If you think that gut bacteria only affects the digestive system, you’re in for a real eye-opener. A recent study by the National Eye Institute (NEI) found that bacteria in the gut may be responsible for an inflammatory eye disorder called autoimmune uveitis.
Autoimmune uveitis is responsible for about 10 percent of severe visual disability in the United States. It occurs when T cells penetrate the protective blood-ocular barrier and attack proteins in the eye. These T cells must first be activated before they can recognize proteins and attack them, but the activation site has remained a mystery until now.
Senior study author Rachel Caspi, Ph.D., of the National Institutes of Health, explained that activation could take place in the eye itself, but this theory is unlikely, due to the fact that non-activated cells cannot travel in and out of the eye. After eliminating other possibilities, Caspi and her colleagues directed their focus to gut microbes.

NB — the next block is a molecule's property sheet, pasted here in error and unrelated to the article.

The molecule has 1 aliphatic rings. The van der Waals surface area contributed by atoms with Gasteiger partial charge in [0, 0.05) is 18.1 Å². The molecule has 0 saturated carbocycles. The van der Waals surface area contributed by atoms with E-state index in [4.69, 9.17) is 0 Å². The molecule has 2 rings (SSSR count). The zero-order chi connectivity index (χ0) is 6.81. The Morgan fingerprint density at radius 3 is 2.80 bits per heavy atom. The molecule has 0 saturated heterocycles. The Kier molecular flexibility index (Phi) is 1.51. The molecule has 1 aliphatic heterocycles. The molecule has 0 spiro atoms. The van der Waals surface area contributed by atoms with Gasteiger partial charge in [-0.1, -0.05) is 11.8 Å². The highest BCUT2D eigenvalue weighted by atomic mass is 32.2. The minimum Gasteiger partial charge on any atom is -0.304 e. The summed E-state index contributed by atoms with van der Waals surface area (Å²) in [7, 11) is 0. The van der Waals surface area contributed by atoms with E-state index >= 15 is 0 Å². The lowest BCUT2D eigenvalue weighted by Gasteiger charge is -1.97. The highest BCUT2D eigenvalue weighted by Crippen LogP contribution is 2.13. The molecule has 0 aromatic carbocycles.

Caspi and her team conducted a study on mice to test their gut microbe theory. They found that activated T cells were elevated in the gut but not in the lymph nodes, indicating that T cells are activated in the gut before any signs of disease are present. The researchers then administered antibiotics to the mice in order to eliminate the bacteria in their gut. They discovered that autoimmune uveitis was delayed and much milder in the mice with no gut flora, compared to the mice that had normal gut bacteria.
Similar results were seen in mice that were raised in an environment with no exposure to germs or bacteria. When the mice were moved to a normal environment and they acquired gut bacteria, autoimmune uveitis was much stronger.
While the study’s findings help shed a light on what triggers autoimmune uveitis, Caspi explained that individuals should not take steps to alter their gut bacteria as a form of treatment. “The findings should in no way be interpreted that a patient can pop a probiotic pill and their disease will improve, or that they should start taking antibiotics to eliminate commensal bacteria,” she said.
Caspi and her colleagues will continue their research in order to identify which bacteria is responsible for activating T cells. “If found … we may be able in the future to use this knowledge to selectively eliminate the response that leads to the development of this disease” (Source: Healthline).